The general expression of a limit is as follows:

Where lim is the abbreviated way of writing limit, f (x) is the function under study and x → a reads "when x tends to the value a in the function", that is, when the variable x takes values very close to the value a and L is the result of the limit.

When speaking of the limit of a function, it is understood that it is the study of its behavior, at a specific point, but if we apply the analysis (separately) between the numbers less than the point and greater than it, we are talking about **lateral limits of a function**.

If the limit on the left and right of that point do not have the same value, we could say that the limit does not exist, therefore, the lateral limits are a way to verify its existence. In general, we can express this theorem as follows:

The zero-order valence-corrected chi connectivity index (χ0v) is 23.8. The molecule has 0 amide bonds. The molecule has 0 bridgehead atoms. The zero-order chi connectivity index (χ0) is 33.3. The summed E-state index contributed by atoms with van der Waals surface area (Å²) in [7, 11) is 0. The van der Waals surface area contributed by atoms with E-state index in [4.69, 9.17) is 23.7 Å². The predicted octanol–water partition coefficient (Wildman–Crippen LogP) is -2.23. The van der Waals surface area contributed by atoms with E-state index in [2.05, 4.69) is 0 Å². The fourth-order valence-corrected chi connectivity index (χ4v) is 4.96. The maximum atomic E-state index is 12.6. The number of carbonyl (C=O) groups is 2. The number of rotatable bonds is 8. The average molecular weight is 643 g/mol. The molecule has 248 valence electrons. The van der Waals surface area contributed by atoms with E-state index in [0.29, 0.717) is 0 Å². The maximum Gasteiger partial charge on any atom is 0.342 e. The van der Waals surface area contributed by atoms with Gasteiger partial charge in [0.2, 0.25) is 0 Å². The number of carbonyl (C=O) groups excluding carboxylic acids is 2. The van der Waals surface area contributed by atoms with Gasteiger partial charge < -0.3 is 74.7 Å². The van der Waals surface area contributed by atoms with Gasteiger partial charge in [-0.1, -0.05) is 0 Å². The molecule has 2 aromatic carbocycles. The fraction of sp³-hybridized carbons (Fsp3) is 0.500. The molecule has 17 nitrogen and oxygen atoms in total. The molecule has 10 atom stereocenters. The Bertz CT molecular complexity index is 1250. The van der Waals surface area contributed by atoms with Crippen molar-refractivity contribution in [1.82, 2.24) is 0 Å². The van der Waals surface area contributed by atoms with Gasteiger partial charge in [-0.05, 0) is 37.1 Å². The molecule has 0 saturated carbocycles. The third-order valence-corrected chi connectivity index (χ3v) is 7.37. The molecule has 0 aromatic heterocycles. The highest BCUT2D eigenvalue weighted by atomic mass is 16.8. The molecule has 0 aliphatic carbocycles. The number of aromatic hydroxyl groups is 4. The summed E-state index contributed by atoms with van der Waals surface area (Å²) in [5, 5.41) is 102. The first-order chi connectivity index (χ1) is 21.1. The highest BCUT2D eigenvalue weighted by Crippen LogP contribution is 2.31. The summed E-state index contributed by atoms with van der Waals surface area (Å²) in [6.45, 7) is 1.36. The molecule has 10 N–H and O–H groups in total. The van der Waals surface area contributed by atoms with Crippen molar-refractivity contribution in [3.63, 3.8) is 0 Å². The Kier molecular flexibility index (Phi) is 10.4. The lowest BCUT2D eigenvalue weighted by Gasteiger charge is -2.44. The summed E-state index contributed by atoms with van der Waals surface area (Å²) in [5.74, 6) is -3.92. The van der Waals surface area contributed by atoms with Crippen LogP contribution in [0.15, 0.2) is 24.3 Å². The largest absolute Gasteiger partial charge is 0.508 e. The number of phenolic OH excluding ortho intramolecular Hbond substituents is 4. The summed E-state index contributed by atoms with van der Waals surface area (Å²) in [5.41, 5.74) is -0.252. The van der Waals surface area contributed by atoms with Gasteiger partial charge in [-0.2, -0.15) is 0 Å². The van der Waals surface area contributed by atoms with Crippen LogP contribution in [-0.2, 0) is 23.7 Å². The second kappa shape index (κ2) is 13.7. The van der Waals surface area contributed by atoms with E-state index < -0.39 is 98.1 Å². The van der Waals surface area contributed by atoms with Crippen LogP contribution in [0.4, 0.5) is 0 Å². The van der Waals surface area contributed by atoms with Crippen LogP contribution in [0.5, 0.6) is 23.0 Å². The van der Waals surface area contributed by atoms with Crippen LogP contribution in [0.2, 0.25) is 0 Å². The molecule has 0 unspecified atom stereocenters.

**Exercise 1**: Calculate the limit , being .

We apply the limit of the function in each case, let's start on the left:

The limit on the right will be:

We can see that the limits are different, therefore this** limit does not exist**.

**Exercise 2**: Determine the limit being .

We apply the limit of the function in each case; we start with the one on the left:

Now the limit on the right:

Like the **lateral limits are the same**, he **limit exists**.

**Exercise 3**: Determine if the following limit exists .

We will simplify the limit so as not to have an indeterminacy and then solve what is inside the root:

As we have already reduced the expression we apply the lateral limits, remembering the absolute value:

Now the limit on the right:

Since the lateral limits are not equal, this limit does not exist.